Like his father Constantine I and his brother Constantius II, Constans had a deep interest in Christianity. Together with Constantius II he issued (or perhaps re-issued) a ban against pagan sacrifice in 341. The next year, they cautioned against the destruction of pagan temples. Unlike his brother Constantius II, who supported the Arian faction, he stood shoulder to shoulder with Athanasius and other members of the Orthodox clique. In fact, it is due to his request that the Council of Serdica was called to deal with the ecclesiastical squabble between Athanasius of Alexandria and Paul of Constantinople on one side and the Arian faction on the other.

When Magnentius was declared emperor in Gaul during January 350, Constans realized his reign was at an end. When he learned of the revolt, he fled toward Helena, a town in the Pyrenees. Constans was put to death by Gaeso and a band of Magnentius' assassins, who dragged their victim from a temple in which he had sought refuge.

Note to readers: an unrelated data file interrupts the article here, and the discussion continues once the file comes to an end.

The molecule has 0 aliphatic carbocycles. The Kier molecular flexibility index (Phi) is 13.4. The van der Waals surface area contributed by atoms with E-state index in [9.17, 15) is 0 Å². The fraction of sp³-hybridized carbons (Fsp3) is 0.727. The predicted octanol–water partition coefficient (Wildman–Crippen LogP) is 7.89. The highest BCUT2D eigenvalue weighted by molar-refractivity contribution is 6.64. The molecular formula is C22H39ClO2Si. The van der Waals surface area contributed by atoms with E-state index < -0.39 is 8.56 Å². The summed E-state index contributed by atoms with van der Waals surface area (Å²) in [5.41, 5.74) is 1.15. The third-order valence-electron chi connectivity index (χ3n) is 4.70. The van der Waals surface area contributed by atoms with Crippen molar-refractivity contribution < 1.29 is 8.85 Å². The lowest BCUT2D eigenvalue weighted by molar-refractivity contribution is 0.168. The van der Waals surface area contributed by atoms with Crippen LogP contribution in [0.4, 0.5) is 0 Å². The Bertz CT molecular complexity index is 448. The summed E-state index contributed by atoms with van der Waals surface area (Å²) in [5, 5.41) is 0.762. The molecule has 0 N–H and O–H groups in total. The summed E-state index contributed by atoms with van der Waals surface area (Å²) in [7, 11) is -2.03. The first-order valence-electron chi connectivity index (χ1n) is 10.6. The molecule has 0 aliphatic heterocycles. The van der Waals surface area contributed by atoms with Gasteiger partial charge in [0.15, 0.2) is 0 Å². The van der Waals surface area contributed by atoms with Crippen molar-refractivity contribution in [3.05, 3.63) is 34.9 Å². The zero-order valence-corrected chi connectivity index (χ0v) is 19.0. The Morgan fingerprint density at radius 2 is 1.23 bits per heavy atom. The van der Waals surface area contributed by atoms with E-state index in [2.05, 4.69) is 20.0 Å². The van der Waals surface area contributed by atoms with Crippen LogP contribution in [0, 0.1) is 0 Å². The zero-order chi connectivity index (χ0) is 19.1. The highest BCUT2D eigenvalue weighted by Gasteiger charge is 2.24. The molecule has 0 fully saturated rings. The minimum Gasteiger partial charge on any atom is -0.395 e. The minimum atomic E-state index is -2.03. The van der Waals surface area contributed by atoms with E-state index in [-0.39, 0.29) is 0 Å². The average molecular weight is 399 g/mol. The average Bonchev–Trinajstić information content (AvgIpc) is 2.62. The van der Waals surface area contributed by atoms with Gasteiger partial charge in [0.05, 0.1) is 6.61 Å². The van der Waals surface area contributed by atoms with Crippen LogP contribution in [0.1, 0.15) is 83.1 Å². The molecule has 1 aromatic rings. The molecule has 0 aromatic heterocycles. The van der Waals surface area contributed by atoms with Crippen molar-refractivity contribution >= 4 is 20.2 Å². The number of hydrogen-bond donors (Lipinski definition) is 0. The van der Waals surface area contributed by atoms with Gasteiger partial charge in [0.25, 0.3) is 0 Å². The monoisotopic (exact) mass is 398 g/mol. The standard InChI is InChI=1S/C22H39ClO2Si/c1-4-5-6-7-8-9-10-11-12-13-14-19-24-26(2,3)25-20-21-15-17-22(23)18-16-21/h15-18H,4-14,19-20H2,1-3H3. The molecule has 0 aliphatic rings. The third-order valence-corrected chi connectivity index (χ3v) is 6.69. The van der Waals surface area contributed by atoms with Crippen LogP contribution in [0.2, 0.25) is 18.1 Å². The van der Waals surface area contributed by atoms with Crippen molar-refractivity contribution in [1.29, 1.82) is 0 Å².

By Michael DiMaio, Jr., Salve Regina University and Robert Frakes, Clarion University.
Published: De Imperatoribus Romanis: An Online Encyclopedia of Roman Rulers and their Families http://www.roman-emperors.org/startup.htm. Used by permission.

Edited by J. P. Fitzgerald, Jr.
Cleisthenes
U809F1JMXNTCBT.jpg
1407a, Constantius II, 337-361 A.D. (Antioch)51 viewsAE4, 337-361 A.D. Antioch, aVF/VF,Obv:– DN CONSTANTIVS P F AVG, Pearl and rosette diadem, head right/R: Wreath with VOT XX MVLT XXX, SMANB in exe.RIC VIII Antioch 113,Item ref: RI170b.

AE3, 2.80 grams, 330-333, Heraclea, aVF. Obv: FL IVL CONSTANTIVS NOB C - Laureate bust right, draped and cuirassed. R: GLOR-IA EXERC-ITVS - Two soldiers looking in at each other and both holding a spear; between them, two standards Exe: SMHB.

Constantius II was born in Illyricum in August AD 317, the son of Constantine the Great and Fausta, and was proclaimed Caesar in AD 323.

In AD 337, at the death of his father Constantine, he acceded to the throne together with his two brothers Constantine II and Constans. But this accession by the three brothers was tainted by the murder of their cousins Dalmatius and Hannibalianus, whom Constantine had also intended as joint heirs. These murders are believed to have been masterminded by Constantius II.